The storm passed hundreds of miles southeast of Fire Island, but waves of more than 10 feet rolled onto the beach throughout the weekend. The strongest swells to buffet Fire Island came last night and early this morning. Bill caused some minor to moderate beach erosion in Cherry Grove, the Fire Island Pines and other areas. This reporter spotted mangled snow fencing, wooden planks and other debris scattered across the beach earlier today. And a four foot wave inundated the dune tongue around 8:45 last night as he stood on a beach access in the Grove.

All dramatics aside, Bill certainly demonstrated Mother Nature's power. It provided local surfers with a rare opportunity to hang 10 on the beach, but the majority of Fire Islanders who are accustomed to storms took Bill in stride.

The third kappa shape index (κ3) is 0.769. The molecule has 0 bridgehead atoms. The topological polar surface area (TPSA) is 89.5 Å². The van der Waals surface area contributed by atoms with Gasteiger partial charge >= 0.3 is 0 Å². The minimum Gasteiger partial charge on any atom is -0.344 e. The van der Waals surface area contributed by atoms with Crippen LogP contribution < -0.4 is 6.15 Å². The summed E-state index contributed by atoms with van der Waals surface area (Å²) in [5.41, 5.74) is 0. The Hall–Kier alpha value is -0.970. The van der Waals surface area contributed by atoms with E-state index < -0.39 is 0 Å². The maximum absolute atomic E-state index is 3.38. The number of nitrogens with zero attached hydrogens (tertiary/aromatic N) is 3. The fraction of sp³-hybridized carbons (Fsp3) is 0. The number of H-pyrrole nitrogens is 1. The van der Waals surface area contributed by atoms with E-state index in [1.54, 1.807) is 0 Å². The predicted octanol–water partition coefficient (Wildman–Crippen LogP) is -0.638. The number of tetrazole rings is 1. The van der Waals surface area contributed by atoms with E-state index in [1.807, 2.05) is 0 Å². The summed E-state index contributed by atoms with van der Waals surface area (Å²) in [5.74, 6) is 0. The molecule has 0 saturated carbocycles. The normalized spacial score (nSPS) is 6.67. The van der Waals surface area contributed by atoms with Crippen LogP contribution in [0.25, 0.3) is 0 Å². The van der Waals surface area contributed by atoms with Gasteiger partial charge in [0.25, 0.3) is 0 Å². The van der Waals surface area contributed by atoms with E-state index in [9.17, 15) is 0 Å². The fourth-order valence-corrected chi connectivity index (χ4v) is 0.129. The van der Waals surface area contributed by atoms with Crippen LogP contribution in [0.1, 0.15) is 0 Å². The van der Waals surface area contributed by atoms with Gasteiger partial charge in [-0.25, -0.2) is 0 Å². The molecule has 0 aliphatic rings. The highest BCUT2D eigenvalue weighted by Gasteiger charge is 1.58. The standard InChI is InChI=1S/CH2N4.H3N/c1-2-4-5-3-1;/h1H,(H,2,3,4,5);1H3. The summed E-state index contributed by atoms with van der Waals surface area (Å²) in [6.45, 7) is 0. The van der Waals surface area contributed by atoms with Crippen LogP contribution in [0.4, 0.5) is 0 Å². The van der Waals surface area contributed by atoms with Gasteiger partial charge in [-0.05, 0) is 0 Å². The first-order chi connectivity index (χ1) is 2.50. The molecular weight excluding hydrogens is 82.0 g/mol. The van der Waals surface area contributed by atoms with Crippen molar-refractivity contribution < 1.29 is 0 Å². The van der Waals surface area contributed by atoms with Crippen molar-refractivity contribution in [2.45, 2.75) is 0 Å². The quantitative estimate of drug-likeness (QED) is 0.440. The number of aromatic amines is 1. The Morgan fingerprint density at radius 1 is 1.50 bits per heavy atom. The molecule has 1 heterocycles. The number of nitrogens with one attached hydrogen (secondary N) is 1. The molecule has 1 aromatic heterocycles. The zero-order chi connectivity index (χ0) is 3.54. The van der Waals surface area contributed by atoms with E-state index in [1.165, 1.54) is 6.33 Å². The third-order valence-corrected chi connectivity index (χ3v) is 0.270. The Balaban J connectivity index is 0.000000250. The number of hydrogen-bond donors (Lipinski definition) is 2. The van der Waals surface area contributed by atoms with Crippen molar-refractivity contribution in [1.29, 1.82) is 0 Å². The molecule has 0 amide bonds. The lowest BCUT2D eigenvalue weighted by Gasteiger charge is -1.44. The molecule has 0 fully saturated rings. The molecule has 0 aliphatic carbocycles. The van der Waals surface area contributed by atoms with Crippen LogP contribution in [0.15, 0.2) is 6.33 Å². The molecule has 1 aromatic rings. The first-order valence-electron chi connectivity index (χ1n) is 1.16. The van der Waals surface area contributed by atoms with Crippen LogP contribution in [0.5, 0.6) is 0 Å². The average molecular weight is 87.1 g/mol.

Hurricane Bill caused rough surf and rip tides in Cherry Grove and across Fire Island on Aug. 22.

A woman swims in the rough surf off Corneille Estates on Aug. 22.

A man watches the surf from the beach in Cherry Grove on Aug. 22.

Rough surf pummeled Cherry Grove on Aug. 22.

Waves from Hurricane Bill eroded the sand around the Atlantic Walk beach access in the Fire Island Pines (as seen on Aug. 23.)

These wooden beams are among the debris on the beach in the Fire Island Pines.

Erosion near Doctor's Walk in Cherry Grove on Aug. 23.

Wednesday, August 19, 2009

Snapshots of Fire Island

A few snapshots of Fire Island from the past week...

Dawn begins to break over Ocean Beach on Aug. 17

Sunrise over Seaview on Aug. 17

Fire Island Lighthouse on Aug. 14

A Fire Island vista from the Fire Island Lighthouse on Aug. 14.